The lawsuit, filed by 11 people and supported by far-left groups like the Bernie Sanders outfit Our Revolution and Free Speech For People, says that Cawthorn is not eligible to run again due to Article Three of the Fourteenth Amendment, which says that a candidate is ineligible “who, previously taken the oath, as a Congress-member … shall have acted in an insurrection.”
Cawthorn spoke at the rally on January 6, 2021, that Trump spoke at — before the riot happened. Was he really pushing for “insurrection”?
“Speaking at the Jan. 6th rally on the morning of the Jan. 6th riot, days after he took the oath in Congress, Cawthorn said that the “crowd has fight in it.”
“The Dems, with all the fraud they’ve done this election, the GOP hiding and not fighting, they are attempting to silence your voice,” he said. “Make no mistake, they don’t want you to be heard.”
“Cawthorn voted against accepting Joe Biden’s victory, although later he signed a message with other GOP members in Congress congratulating Joe Biden. Cawthorn has said he has the duty to vote against him. He also condemned the Jan. 6th violence, but compared the event to the 2020 riots. Still, last summer the young lawmaker warned North Carolinians of possible “bloodshed” over future national elections he says could “also be stolen,” and questioned if Joe Biden was “dutifully elected.”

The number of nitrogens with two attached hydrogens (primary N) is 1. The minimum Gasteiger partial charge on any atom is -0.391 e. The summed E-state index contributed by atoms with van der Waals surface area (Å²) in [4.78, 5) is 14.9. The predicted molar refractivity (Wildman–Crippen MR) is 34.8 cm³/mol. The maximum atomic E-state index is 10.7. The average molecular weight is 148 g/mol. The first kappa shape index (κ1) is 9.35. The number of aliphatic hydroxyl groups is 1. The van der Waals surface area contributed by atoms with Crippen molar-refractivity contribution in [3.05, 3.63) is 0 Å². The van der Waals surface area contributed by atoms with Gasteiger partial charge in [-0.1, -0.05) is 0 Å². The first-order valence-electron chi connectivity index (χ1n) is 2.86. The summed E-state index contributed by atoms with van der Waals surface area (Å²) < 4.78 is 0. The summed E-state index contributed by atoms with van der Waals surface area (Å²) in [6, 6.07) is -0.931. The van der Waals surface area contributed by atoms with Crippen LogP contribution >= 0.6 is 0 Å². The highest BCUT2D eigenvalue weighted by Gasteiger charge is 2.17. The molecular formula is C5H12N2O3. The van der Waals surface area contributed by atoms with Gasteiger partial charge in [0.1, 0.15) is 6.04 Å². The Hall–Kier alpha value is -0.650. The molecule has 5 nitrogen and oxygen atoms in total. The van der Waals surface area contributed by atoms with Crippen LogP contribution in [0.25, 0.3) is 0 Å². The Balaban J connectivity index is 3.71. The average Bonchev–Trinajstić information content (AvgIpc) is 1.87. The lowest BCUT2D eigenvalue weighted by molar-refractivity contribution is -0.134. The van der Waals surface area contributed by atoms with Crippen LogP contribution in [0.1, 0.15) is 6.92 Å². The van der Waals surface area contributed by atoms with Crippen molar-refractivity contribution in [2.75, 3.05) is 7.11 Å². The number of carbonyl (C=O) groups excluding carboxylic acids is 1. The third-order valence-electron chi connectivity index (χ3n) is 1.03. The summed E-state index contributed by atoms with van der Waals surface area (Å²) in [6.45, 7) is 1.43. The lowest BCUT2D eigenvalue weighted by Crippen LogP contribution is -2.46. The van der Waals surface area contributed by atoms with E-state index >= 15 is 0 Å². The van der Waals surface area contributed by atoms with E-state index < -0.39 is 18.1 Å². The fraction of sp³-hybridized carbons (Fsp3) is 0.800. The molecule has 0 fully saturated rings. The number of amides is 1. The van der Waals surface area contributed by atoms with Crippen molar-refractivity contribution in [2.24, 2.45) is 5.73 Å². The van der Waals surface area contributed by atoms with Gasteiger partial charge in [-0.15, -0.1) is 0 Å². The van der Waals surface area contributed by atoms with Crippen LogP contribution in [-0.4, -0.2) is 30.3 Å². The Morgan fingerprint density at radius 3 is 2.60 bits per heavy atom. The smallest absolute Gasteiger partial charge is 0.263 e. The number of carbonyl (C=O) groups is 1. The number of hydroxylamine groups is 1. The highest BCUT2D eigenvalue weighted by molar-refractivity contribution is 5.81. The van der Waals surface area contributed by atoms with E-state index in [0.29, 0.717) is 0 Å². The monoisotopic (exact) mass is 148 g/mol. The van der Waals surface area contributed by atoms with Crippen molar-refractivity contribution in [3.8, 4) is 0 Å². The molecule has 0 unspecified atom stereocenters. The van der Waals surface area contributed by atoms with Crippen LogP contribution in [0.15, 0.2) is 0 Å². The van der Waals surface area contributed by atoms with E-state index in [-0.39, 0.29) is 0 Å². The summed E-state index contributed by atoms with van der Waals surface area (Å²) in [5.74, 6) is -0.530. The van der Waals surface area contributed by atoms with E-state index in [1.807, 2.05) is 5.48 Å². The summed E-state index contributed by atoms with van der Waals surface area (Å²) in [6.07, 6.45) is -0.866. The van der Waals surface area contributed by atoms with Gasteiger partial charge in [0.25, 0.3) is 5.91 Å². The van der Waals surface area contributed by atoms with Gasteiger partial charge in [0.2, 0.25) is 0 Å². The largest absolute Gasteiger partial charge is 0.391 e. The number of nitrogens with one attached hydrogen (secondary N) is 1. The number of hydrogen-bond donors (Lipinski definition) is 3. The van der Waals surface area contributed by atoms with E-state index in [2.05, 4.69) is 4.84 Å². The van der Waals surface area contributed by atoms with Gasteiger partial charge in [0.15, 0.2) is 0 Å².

Once again, Dems are trying to elevate his metaphor usage to a threat. It is loony. Madison Cawthorn spoke at the legal gathering of citizens. He would not urge the crowd to take any illegal action. And while his analysis of the current situation may have been not so great, how could that possibly meet the level of “insurrection”?
It is also interesting that an organization called “Free Speech for the People” would work to silence any opposing views of what occurred on January 6.
Who besides Democrats in the media has referred to the protest of Jan. 6 as an “rebellion” or “insurrection”? These are legal phrases with certain meaning and not talking points to be used by partisans.